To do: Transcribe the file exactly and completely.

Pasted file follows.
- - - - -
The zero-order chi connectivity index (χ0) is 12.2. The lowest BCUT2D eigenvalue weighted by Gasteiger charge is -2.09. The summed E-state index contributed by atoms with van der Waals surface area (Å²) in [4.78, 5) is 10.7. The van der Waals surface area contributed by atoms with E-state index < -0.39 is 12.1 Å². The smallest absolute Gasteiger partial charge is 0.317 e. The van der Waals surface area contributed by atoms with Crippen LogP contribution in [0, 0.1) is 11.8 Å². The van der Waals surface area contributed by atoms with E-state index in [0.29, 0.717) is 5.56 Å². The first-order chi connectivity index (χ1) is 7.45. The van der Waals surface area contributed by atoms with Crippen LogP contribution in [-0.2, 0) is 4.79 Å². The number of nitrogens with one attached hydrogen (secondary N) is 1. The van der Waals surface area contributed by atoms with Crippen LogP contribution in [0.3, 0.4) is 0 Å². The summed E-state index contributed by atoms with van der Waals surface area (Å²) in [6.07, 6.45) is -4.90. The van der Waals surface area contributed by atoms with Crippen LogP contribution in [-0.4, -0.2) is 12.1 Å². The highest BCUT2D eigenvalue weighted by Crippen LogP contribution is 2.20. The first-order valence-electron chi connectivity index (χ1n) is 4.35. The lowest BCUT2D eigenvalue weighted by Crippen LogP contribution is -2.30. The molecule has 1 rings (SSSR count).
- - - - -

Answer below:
The zero-order chi connectivity index (χ0) is 12.2. The lowest BCUT2D eigenvalue weighted by Gasteiger charge is -2.09. The summed E-state index contributed by atoms with van der Waals surface area (Å²) in [4.78, 5) is 10.7. The van der Waals surface area contributed by atoms with E-state index < -0.39 is 12.1 Å². The smallest absolute Gasteiger partial charge is 0.317 e. The van der Waals surface area contributed by atoms with Crippen LogP contribution in [0, 0.1) is 11.8 Å². The van der Waals surface area contributed by atoms with E-state index in [0.29, 0.717) is 5.56 Å². The first-order chi connectivity index (χ1) is 7.45. The van der Waals surface area contributed by atoms with Crippen LogP contribution in [-0.2, 0) is 4.79 Å². The number of nitrogens with one attached hydrogen (secondary N) is 1. The van der Waals surface area contributed by atoms with Crippen LogP contribution in [0.3, 0.4) is 0 Å². The summed E-state index contributed by atoms with van der Waals surface area (Å²) in [6.07, 6.45) is -4.90. The van der Waals surface area contributed by atoms with Crippen LogP contribution in [-0.4, -0.2) is 12.1 Å². The highest BCUT2D eigenvalue weighted by Crippen LogP contribution is 2.20. The first-order valence-electron chi connectivity index (χ1n) is 4.35. The lowest BCUT2D eigenvalue weighted by Crippen LogP contribution is -2.30. The molecule has 1 rings (SSSR count).